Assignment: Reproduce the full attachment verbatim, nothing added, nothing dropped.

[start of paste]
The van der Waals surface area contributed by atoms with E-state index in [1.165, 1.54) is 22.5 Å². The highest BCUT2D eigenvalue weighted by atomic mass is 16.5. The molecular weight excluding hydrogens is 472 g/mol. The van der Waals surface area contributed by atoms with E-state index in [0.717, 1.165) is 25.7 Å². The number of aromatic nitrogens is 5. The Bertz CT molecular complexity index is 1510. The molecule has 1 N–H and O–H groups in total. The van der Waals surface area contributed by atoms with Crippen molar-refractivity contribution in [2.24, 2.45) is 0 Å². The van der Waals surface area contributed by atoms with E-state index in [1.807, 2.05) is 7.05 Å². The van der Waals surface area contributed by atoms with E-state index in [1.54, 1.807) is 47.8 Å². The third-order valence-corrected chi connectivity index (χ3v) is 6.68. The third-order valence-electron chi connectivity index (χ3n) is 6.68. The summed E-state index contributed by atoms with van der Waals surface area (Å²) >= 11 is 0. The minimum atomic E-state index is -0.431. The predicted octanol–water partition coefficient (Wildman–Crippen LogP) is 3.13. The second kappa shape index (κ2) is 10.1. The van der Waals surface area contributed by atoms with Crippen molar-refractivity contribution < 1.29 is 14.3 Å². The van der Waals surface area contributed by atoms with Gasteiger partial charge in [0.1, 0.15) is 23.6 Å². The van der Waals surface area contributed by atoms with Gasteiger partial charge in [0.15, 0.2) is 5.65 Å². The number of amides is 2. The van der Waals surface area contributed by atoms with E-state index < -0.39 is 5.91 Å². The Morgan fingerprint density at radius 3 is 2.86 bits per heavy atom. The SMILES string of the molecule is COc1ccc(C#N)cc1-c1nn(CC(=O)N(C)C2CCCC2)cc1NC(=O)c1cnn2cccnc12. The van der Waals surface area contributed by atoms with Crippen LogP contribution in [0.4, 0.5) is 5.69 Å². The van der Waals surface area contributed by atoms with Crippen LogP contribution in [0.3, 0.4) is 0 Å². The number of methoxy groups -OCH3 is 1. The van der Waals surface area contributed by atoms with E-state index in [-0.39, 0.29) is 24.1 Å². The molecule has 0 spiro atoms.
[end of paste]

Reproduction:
The van der Waals surface area contributed by atoms with E-state index in [1.165, 1.54) is 22.5 Å². The highest BCUT2D eigenvalue weighted by atomic mass is 16.5. The molecular weight excluding hydrogens is 472 g/mol. The van der Waals surface area contributed by atoms with E-state index in [0.717, 1.165) is 25.7 Å². The number of aromatic nitrogens is 5. The Bertz CT molecular complexity index is 1510. The molecule has 1 N–H and O–H groups in total. The van der Waals surface area contributed by atoms with Crippen molar-refractivity contribution in [2.24, 2.45) is 0 Å². The van der Waals surface area contributed by atoms with E-state index in [1.807, 2.05) is 7.05 Å². The van der Waals surface area contributed by atoms with E-state index in [1.54, 1.807) is 47.8 Å². The third-order valence-corrected chi connectivity index (χ3v) is 6.68. The third-order valence-electron chi connectivity index (χ3n) is 6.68. The summed E-state index contributed by atoms with van der Waals surface area (Å²) >= 11 is 0. The minimum atomic E-state index is -0.431. The predicted octanol–water partition coefficient (Wildman–Crippen LogP) is 3.13. The second kappa shape index (κ2) is 10.1. The van der Waals surface area contributed by atoms with Crippen molar-refractivity contribution < 1.29 is 14.3 Å². The van der Waals surface area contributed by atoms with Gasteiger partial charge in [0.1, 0.15) is 23.6 Å². The van der Waals surface area contributed by atoms with Gasteiger partial charge in [0.15, 0.2) is 5.65 Å². The number of amides is 2. The van der Waals surface area contributed by atoms with E-state index < -0.39 is 5.91 Å². The Morgan fingerprint density at radius 3 is 2.86 bits per heavy atom. The SMILES string of the molecule is COc1ccc(C#N)cc1-c1nn(CC(=O)N(C)C2CCCC2)cc1NC(=O)c1cnn2cccnc12. The van der Waals surface area contributed by atoms with Crippen LogP contribution in [0.4, 0.5) is 5.69 Å². The van der Waals surface area contributed by atoms with Crippen LogP contribution in [0.3, 0.4) is 0 Å². The number of methoxy groups -OCH3 is 1. The van der Waals surface area contributed by atoms with E-state index in [-0.39, 0.29) is 24.1 Å². The molecule has 0 spiro atoms.